• 38. Modification of a magmatic tonalite to produce a megacrystal granodiorite by K-metasomatism, Monterey peninsula and northern Santa Lucia Mountains, California, USA.


  • 39. Scientific errors that can result when myrmekite and geologic evidence are ignored.


  • 40. Evolution of a layered diorite-gabbro to become a layered quartz monzonite granodiorite in the Wanup pluton near Sudbury, Canada.


  • 41.K-metasomatism of plagioclase to produce microcline megacrysts in the Cathedral Peak granodiorite, Sierra Nevada, California, USA. This article is co-authored with Barbara J. Collins.


  • 42. A study of intergrowth textures and their possible origin in the Alvand plutonic complex, Hamadan, Iran. This article is co-authored with Ali A. Sepahi.

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  • 43. Myrmekite formation at Temecula, California, revisited: A photomicrographic essay illustrating replacement textures.


  • 44. K-metasomatism and the origin of Ba- and inclusion-zoned orthoclase megacrysts in the Papoose Flat pluton, Inyo Mountains, California, USA. This article is co-authored with Barbara J. Collins.


  • 45. Myrmekite formed by Na- and Ca-metasomatism of K-feldspar. This article by Rong Jiashu provides a different model for a metasomatic origin of myrmekite.


  • 46. Nibble metasomatic K-feldspathization. This article by Rong Jiashu provides a new model for K-metasomatism.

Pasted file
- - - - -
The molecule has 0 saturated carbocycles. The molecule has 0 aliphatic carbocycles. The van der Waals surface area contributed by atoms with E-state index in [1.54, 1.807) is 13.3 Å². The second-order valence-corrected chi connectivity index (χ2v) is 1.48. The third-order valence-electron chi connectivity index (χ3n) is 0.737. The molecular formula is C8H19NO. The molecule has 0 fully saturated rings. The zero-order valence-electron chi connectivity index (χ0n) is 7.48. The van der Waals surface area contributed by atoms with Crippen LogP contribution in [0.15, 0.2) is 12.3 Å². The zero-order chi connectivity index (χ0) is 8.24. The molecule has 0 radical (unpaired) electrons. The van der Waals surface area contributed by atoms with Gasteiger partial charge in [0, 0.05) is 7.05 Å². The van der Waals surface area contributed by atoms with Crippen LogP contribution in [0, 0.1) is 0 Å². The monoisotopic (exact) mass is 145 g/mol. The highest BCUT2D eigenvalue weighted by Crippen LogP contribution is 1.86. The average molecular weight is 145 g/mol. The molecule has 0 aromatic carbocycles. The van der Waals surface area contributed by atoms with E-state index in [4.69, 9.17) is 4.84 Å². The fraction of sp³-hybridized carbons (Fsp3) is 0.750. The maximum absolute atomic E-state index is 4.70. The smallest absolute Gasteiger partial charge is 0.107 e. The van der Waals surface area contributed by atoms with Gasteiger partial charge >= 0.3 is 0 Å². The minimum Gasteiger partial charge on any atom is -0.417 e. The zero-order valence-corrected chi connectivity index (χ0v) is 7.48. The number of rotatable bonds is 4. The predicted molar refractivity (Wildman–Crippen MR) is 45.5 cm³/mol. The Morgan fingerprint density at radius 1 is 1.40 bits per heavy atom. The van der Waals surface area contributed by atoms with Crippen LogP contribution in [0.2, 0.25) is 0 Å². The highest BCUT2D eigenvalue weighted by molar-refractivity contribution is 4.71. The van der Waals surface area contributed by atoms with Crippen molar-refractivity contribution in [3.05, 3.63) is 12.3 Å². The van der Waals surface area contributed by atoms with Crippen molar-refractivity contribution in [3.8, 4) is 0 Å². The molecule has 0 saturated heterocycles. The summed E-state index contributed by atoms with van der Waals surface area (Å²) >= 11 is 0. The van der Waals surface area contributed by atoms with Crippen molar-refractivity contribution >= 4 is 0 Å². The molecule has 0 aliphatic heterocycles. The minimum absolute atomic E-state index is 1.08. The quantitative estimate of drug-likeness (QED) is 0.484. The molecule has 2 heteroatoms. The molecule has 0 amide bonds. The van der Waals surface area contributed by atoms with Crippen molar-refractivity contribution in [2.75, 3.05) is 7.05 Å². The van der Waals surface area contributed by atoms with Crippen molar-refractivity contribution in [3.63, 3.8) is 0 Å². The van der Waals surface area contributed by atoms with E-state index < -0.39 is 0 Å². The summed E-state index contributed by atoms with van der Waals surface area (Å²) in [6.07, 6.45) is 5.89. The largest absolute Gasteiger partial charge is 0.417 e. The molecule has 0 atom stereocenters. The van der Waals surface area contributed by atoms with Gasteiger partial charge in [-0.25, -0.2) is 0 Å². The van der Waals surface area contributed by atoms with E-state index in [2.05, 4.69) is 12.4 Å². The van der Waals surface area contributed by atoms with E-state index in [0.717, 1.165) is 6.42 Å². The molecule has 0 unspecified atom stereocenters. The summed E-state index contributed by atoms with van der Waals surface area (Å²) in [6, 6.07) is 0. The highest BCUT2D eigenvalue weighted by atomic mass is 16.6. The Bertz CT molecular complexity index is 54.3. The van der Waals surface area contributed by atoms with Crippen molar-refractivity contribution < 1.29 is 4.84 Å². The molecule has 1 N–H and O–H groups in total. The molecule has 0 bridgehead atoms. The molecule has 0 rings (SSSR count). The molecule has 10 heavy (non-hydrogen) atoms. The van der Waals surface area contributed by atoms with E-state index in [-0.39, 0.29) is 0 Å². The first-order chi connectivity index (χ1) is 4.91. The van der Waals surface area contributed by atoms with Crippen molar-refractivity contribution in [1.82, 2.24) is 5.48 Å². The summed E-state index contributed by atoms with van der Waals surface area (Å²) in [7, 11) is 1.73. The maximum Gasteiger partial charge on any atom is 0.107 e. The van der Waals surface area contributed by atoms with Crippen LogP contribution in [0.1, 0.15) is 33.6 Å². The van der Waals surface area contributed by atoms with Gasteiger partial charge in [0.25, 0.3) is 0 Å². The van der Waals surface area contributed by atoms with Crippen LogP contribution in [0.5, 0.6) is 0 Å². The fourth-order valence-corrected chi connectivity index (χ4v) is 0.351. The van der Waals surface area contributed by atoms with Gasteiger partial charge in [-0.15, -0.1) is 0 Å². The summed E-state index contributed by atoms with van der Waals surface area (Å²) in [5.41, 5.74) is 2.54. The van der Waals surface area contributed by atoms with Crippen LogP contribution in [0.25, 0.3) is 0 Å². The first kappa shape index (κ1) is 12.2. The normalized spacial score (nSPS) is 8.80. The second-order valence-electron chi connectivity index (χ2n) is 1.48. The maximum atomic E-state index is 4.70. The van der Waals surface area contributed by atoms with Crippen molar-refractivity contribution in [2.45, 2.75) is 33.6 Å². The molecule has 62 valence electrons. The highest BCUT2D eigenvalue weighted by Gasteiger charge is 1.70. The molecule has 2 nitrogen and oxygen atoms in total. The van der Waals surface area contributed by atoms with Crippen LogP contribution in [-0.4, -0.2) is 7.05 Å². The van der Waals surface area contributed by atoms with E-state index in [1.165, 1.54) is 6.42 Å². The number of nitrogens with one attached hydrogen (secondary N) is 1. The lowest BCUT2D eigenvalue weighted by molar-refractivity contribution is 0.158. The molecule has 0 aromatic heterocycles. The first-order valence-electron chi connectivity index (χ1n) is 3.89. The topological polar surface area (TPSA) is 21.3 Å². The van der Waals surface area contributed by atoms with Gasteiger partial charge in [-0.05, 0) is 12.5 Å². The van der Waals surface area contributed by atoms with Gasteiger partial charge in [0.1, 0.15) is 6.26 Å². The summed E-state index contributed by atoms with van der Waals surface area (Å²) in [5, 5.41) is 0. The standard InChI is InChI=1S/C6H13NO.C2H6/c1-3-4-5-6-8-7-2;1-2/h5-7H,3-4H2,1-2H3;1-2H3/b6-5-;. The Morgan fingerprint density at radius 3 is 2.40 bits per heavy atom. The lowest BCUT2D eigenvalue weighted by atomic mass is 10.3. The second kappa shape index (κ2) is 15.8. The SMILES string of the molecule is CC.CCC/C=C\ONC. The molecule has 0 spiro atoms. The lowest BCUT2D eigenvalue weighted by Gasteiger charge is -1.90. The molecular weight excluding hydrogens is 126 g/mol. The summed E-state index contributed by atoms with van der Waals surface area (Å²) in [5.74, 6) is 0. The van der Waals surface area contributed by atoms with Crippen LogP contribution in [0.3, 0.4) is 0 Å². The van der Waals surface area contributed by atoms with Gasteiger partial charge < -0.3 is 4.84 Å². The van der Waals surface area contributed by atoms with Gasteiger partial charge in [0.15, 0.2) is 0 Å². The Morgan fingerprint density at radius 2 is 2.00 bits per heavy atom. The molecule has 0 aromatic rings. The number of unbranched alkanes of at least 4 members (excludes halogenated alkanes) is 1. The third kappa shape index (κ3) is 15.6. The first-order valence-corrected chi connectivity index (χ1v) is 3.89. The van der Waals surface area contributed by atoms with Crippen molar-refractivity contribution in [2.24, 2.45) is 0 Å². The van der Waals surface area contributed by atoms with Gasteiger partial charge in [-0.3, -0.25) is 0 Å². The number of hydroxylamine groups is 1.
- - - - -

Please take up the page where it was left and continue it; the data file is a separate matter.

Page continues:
• 47. Petrological conditions affecting porosity in granite, and negative effects of K- and Si-metasomatism on the trapping of oil in layered Precambrian quartz diorite-gabbro sills penetrated by the AOC Granite 7-32-89-10 drill hole near Fort McMurray, Alberta, Canada.


  • 48. Transition from magmatic to K-metasomatic processes in granodiorites and Pyramid Peak granite, Fallen Leaf Lake 15-Minute Quadrangle, California, USA.


  • 49. A possible unsuspected significance of isotopic Rb-Sr "errorchrons." This article is co-authored with Barbara J. Collins.


  • 50. Plate tectonics, the segmented Laramide Slab, deformation, and large scale K- and Si-metasomatism. This article is co-authored with Barbara J. Collins.


  • 51. Felsic and mafic magma commingling accompanied by Ca-metasomatism of xenocrysts, followed by K-metasomatism of solidified felsic tonalite to form quartz monzonite and granite in the Chief Lake granitic complex south of Sudbury, Ontario, Canada.